|High hopes - Polish workers leave Warsaw for the UK. Getty
It's thought that one in 10 of the population of Southampton
is Polish, a figure often quoted by MP John Denham.
Inside Out sets out
to challenge a few of the preconceptions being banded about about this new migrant
Six hundred thousand people have come from the eight accession
nations which joined the EU in May 2004
but those are the official figures.
So what's the real story?
One idea Inside Out sets out to look at
is - are Eastern Europeans really doing jobs we don't want to do, or are they
taking jobs from Brits?
The programme's road trip, with man-in-a-van Ashley
Blake, finds Eastern Europeans all over the country.
Some economists estimate that migrant workers are worth
as much as half a billion to the economy and that they're actually propping it
up by getting jobs done here in industries which otherwise would go abroad.
idea being, if we can't get our fruit and veg picked cheaply enough to make it
a competitive price when it goes to market, we'd end up importing it... probably
The former Director General at the CBI, Sir Digby Jones, says
without this migrant workforce the country simply wouldn't function.
rates would go up and wage inflation would price some British industries out of
In Southampton nine coaches arrive every week from Poland,
dropping off a new workforce who've travelled for 36 hours across Europe to work
for the minimum wage, which for someone over 21 is £5.35 an hour.
Poland Fact File
Location: Situated in the centre
Economy: High unemployment and generally
low incomes. Large huge farming sector. Poverty is widespread in rural areas.
EU status: Became an EU member in May 2004,
15 years after the end of communist rule.
population is 38.5 million (UN, 2005).
The capital city is
Main language - Polish.
Major exports are machinery, foodstuffs and chemicals.
Tak - Yes
Nie - No
Czesc - Hello
to the BBC audio guide to Polish
The Polish workers
are happy to do the jobs that English workers don't want to do for a price that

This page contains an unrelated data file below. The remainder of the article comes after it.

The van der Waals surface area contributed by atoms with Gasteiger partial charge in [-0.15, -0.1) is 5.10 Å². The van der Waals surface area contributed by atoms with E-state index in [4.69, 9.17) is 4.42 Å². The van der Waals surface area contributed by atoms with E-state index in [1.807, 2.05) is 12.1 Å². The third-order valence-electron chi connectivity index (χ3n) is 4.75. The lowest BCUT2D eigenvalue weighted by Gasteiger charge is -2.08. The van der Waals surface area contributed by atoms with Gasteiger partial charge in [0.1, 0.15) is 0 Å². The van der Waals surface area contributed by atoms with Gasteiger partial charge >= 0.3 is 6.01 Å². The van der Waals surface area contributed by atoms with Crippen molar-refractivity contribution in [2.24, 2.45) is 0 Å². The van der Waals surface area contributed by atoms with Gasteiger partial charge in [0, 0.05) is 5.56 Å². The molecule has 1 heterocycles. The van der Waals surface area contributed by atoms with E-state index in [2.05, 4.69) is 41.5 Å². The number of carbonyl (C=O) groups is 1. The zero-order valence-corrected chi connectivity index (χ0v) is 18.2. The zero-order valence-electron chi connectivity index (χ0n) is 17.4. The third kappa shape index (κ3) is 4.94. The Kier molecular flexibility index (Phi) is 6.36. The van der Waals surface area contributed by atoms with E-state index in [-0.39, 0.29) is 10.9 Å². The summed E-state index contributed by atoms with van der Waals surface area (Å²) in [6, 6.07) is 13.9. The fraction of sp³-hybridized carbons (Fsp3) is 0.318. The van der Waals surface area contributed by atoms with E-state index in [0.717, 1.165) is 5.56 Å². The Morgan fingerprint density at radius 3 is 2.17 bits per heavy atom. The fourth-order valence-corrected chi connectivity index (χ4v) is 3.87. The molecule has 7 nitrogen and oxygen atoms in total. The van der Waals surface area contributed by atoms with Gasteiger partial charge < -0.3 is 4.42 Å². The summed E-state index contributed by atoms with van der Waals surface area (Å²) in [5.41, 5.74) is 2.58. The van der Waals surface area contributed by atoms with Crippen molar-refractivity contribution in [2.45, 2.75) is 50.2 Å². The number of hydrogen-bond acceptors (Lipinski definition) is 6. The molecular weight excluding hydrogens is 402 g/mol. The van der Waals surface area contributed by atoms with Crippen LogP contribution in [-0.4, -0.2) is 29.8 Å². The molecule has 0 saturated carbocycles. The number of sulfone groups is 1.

many locals would find unacceptable.
The minimum wage alone means the city's
streets are paved with gold.
But some English workers resent the
newcomers from abroad, especially those working in the construction industry.
Out meets Andy Kirby who set up his own building business three years ago.
recently he had 60 satisfied clients, and was a member of the Guild of Master
But Kirby says that he can't compete with Polish rates.
fledgling company is about to fold under the competition:
gone back and had a look at the figures
it's quite sickening. No one will
employ me - I'm too expensive."
Many employers see the Eastern European migrant workers
as a way of filling jobs that others don't want to do in the south.
and Lukas are currently working as caretakers - the school says that it looked
for workers but just couldn't get the staff.
Kevin Mills from the school
says that the migrant workers are a real asset:
to find a caretaker
"They're very good and they're still here.
They are doing a great job."
In Poland a teacher earns
£200 a month - these caretakers take home the same amount in just four days.
easy to understand the lure of Southampton for these Poles and the growing army
of eastern European migrants.
Life in Reading
Inside Out also takes a look at the old Polish community in Reading, and the impact
the recent influx of Polish immigrants has had on them.
Father Jerzy Januszkiewicz
says some of the older population, "are a little bit suspicious of the new
ones, and those that have just come say they are not welcome.
it's not true. We have to take time to know one another."
community in the town has gone from 1,000 to an estimated 10,000.
Join the debate - email our Inside
Out England message board in English or Polish and we will publish your comments.
We want your comments and experiences. How do old Poles feel about the new Poles?
What are the concerns and worries of old and new Poles?
happening to the economy and fellow workers back in Poland?
How hard or
easy is it to find well paid jobs in the south of England?
And if you're
a local worker, what are your views on the influx of foreign workers?
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